It is worth noting that culturally arranged marriages are still legally recognised in Australia as long as they meet the requirements listed above. In Australia, there is no legal requirement to be ‘in love’ with the person you marry.

Things to consider if you are planning to marry overseas 

Anyone planning to travel overseas to get married should have an understanding of the legal requirements in Australia and in the country they intend to marry in. Some countries may require the couple to be of a faith group recognised by their government, while others may require a period of residency before they will permit a couple to marry. 

Some countries will ask you to prove you aren’t already married to someone else. The most commonly requested documents are:

  • Certificate of No Impediment to Marriage (CNI); or 

  • Certificates from a registry of births, deaths and marriages; or

  • Divorce Certificates.

The Department of Foreign Affairs and Trade can issue a CNI in Australia, however some countries only accept CNIs issued in their own country. 

A registry of births, deaths and marriage may issue a Single Status Certificate, which certifies you have not been married during a specified period. However, these are not issued in every jurisdiction of Australia, so it’s important to enquire with your State or Territory authority. 

We want to divorce, but our marriage was conducted overseas

You may be eligible to apply for divorce in Australia if you were married overseas. 

Firstly, you must satisfy all the ordinary requirements for divorce like, for example, living separately from your spouse for at least 12 months with no reasonable chance of reconciliation. 

You must also satisfy the Court that either you or your spouse:

  • regard Australia as your home and intend to live indefinitely in Australia;

  • are an Australian citizen by birth, descent or by grant of Australian citizenship;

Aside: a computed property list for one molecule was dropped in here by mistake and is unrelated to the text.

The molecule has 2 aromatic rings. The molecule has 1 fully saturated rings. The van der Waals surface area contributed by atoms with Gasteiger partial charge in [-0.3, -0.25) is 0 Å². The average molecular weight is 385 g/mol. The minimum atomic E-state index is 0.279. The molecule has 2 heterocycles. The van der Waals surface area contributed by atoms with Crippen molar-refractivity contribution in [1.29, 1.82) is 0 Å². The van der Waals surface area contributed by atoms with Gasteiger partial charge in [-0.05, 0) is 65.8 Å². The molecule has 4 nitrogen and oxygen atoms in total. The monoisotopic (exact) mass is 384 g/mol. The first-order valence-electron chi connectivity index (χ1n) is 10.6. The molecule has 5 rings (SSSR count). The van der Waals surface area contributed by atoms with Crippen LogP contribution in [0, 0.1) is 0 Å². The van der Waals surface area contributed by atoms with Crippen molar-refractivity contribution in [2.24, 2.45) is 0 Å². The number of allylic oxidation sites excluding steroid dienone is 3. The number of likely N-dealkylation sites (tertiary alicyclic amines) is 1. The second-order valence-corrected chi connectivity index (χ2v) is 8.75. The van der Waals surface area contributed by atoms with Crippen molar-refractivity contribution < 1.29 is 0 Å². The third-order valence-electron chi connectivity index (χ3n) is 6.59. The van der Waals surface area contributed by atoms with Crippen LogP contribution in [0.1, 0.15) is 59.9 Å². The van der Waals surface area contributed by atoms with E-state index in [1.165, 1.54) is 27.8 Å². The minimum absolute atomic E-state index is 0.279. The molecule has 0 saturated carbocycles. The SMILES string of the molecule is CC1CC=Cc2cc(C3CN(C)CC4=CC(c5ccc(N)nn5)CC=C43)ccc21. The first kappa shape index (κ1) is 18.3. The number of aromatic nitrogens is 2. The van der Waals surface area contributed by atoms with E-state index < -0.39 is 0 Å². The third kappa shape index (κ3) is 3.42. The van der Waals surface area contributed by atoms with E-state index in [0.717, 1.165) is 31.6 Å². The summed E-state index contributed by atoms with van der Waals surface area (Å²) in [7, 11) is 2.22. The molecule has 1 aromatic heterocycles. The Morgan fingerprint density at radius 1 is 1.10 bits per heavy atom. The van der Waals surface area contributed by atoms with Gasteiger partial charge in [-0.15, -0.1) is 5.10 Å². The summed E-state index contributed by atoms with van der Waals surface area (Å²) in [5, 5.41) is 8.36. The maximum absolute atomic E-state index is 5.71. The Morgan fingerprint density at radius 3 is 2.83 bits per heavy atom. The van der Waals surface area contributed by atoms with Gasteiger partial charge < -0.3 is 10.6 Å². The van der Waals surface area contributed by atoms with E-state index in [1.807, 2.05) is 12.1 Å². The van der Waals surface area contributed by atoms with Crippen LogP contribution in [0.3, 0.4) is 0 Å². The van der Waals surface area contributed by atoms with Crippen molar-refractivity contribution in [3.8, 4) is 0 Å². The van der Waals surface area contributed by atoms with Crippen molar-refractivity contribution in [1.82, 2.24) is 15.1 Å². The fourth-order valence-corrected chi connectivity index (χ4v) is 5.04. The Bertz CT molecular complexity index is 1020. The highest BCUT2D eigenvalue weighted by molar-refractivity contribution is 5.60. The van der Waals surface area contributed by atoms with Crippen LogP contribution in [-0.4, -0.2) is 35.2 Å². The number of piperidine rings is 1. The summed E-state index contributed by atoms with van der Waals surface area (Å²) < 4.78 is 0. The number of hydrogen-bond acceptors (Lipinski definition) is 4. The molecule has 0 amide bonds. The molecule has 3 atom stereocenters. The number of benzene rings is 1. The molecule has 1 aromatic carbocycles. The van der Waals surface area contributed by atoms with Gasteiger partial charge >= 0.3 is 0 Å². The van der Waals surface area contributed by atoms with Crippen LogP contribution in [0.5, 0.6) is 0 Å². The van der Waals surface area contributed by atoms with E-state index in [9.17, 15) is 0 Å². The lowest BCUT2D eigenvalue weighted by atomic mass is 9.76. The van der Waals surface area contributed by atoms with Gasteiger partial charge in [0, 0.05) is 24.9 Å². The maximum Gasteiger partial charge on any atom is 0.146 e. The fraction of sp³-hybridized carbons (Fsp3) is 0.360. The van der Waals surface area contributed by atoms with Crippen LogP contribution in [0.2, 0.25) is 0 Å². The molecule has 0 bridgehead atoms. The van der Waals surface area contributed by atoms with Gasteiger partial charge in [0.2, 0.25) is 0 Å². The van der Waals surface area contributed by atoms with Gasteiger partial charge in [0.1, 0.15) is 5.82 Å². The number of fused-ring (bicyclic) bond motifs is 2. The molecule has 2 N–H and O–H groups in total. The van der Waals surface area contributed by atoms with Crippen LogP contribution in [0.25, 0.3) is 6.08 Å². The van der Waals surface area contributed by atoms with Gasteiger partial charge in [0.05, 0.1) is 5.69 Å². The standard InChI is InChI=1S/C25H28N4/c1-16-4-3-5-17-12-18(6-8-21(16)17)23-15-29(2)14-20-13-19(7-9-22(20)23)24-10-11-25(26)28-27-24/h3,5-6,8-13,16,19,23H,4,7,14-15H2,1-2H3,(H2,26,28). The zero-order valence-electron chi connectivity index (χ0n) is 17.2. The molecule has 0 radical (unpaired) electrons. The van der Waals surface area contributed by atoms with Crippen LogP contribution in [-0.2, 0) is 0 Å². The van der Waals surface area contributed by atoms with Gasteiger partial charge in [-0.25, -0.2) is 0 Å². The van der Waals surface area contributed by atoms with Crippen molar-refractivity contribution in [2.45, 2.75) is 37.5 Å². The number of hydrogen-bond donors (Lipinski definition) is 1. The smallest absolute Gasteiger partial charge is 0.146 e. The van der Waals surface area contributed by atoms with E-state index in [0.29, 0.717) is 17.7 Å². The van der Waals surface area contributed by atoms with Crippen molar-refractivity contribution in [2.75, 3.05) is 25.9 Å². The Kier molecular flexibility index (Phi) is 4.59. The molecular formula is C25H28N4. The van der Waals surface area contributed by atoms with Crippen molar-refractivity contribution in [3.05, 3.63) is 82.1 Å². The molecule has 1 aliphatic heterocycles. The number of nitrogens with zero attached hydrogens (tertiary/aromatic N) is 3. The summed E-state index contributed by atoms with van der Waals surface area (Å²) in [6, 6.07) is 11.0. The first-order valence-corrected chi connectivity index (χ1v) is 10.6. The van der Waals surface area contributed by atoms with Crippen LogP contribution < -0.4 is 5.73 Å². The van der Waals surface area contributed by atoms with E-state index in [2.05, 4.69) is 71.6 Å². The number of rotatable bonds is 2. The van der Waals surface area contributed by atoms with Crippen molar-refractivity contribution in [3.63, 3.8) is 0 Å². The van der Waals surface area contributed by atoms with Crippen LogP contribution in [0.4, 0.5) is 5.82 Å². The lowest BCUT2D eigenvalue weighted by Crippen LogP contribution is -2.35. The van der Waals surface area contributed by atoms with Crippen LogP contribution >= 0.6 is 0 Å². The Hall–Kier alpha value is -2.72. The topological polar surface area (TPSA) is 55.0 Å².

• ordinarily live in Australia and have done so for 12 months prior to filing for divorce.

You will be required to file a copy of your marriage certificate with the Court. If it is not in English, you must also file an English translation of the certificate as well as an affidavit from the translator.

You can read more about the requirements for divorce in our earlier blog, “How do I get a divorce in Australia?” 

How can a family lawyer help?

Whether or not your overseas marriage will be recognised in Australia depends on the individual circumstances of your case. 

If you have recently married overseas and have some questions about the validity of your overseas marriage, you should speak with one of our experienced family lawyers.

We can also assist you if you have recently separated from your spouse and wish to apply for a divorce with a foreign marriage certificate. 

Contacting Meillon & Bright

Family Lawyers Perth & Sydney

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The information contained in this article is of general nature and should not be construed as legal advice. If you require further information, advice or assistance for your specific circumstances, please contact Meillon & Bright Family Lawyers.

Get in touch with the author:
Matthew Kinder